You are where you read

Internet‘Too much internet usage fragments the brain and dissipates concentration so that after a while, one’s ability to spend long, focused hours immersed in a single subject becomes blunted. Information comes pre-digested in small pieces, one grazes on endless ready meals and snacks of the mind, and the result is mental malnutrition. The internet can also have a pernicious influence on reading because it is full of book-related gossip and chatter on which it is fatally easy to waste time that should be spent actualy paying close attention to the books themselves, whether writing them or reading them’. – Susan Hill, Howards End is on the Landing: A Year of Reading from Home (London: Profile Books, 2009), 2.

Who’s buying this?

[HT: Jim Gordon and Amazon Reader]

7 comments

  1. Ms. Hill seems to be tacitly referring to the vice of what Augustine called curiositas, and Aquinas later contrasted with the virtue of studiositas, which he annexed under temperance as having the mode of restraint. Curiositas, badly translated as curiosity, is the vice that disposes a person to try and consume as much knowledge as possible. Paul Griffiths writes about how such a vice leads to the futile attempt to own knowledge, to draw it into oneself as private, and to establish boundaries around what access others have to it. Josef Pieper writes about how curiositas is about creating “visual noise” around you, constant distractions away from the vita contempletiva. In contrast, studiositas is the virtue that disposes a person to study or consume knowledge deeply, to enter into the object of knowledge as a participant, not an owner, as Griffiths might say. Studiositas should lead to contemplation, not distract from it.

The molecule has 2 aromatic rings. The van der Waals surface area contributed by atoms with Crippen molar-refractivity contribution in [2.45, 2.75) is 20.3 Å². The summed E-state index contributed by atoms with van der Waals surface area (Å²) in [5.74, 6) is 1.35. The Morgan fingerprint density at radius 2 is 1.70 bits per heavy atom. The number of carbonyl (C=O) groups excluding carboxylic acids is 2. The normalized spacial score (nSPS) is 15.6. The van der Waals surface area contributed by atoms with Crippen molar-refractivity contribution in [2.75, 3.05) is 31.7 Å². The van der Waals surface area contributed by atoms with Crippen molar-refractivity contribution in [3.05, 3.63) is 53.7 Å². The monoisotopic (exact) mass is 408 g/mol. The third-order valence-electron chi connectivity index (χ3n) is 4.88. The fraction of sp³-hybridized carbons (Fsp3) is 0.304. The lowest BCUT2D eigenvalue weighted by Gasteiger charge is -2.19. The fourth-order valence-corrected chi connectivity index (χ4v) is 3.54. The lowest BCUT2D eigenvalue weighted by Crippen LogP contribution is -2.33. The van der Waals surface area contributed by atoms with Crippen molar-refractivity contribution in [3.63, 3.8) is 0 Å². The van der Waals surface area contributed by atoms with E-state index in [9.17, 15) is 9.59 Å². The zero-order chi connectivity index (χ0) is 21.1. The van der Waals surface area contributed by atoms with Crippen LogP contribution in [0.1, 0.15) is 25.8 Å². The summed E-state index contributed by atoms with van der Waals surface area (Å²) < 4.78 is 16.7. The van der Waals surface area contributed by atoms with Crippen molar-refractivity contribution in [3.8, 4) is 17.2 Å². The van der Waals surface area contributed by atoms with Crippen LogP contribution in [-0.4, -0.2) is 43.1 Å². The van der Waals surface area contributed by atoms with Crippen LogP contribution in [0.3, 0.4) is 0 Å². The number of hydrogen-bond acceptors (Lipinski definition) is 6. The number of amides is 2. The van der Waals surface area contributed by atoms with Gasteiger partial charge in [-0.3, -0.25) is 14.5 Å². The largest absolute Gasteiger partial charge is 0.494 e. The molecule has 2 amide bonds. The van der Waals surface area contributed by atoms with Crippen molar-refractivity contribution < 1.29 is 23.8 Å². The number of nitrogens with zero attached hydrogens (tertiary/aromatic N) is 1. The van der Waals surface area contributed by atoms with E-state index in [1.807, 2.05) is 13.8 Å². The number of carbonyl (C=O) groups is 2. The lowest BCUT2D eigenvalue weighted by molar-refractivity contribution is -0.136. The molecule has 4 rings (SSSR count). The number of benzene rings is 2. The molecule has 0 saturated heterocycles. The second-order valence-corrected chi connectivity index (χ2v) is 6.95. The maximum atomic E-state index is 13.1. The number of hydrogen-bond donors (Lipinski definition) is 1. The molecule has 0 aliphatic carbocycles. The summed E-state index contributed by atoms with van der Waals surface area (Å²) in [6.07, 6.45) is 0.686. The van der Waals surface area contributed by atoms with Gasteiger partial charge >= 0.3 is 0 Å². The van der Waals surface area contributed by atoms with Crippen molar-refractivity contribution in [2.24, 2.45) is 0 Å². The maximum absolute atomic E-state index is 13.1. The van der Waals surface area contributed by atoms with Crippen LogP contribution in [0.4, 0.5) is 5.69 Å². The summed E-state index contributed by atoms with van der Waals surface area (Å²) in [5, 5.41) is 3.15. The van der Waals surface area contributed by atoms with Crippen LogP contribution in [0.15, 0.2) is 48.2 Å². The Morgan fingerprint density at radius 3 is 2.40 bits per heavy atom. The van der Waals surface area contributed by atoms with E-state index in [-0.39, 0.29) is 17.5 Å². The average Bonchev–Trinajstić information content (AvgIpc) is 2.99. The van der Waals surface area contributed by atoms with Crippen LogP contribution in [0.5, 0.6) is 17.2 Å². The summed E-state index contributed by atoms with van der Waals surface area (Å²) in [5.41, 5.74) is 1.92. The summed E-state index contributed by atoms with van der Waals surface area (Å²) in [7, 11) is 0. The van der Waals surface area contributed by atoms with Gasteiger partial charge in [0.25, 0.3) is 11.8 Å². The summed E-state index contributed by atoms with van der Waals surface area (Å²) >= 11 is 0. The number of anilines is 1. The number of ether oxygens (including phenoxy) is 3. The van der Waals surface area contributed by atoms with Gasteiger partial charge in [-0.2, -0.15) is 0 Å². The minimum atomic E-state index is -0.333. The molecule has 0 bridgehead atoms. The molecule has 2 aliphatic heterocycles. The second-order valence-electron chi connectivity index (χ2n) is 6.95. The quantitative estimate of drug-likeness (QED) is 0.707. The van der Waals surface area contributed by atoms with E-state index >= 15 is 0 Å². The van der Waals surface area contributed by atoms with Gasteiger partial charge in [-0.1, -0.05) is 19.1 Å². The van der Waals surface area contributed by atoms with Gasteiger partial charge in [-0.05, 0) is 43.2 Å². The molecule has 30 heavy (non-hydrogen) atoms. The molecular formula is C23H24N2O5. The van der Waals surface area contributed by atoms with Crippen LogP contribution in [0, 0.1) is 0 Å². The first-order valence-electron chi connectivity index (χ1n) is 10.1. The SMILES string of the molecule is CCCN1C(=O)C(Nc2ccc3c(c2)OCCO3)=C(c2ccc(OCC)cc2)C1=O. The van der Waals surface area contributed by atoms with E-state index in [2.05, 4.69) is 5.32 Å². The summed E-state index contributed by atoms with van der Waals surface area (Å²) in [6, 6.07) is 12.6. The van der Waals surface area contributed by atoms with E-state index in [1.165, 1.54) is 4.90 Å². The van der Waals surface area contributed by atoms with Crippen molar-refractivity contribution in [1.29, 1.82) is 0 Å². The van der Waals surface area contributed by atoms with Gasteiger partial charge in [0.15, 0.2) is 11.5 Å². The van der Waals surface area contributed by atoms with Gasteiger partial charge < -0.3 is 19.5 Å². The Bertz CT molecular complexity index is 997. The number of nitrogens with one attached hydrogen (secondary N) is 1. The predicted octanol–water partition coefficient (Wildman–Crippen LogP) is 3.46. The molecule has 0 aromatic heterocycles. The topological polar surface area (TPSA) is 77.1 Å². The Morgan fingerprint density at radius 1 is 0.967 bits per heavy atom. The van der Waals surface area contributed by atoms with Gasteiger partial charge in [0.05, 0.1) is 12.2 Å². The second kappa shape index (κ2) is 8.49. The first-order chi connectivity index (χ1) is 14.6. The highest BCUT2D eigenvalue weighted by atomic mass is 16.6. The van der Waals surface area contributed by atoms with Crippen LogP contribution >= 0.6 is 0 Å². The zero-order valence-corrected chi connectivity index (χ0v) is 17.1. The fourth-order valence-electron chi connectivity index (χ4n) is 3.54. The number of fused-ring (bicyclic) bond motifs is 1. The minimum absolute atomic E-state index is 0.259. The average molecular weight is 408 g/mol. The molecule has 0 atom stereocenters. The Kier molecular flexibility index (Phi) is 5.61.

The internet is not antithetical to studious habituation. It is a temptation. One can study, I am convinced, as deeply on the internet as one can in a library, surrounded by books. Which is why we need to habituate our appetites for knowledge for virtue before we allow ourselves serious exposure to the temptations of the internet. Thus, the blogger and blog reader should constantly check him or herself to ensure that she is engaging in worthwhile pursuits that are enhancing, not detracting from a total life of virtue. If one reads nothing but blogs, one has probably gone to excess. But if one reads no blogs, one might not be engaging in the sort of scholastic collegiality that I am convinced will be part of the future of good scholarship in a globalized environment.

    Like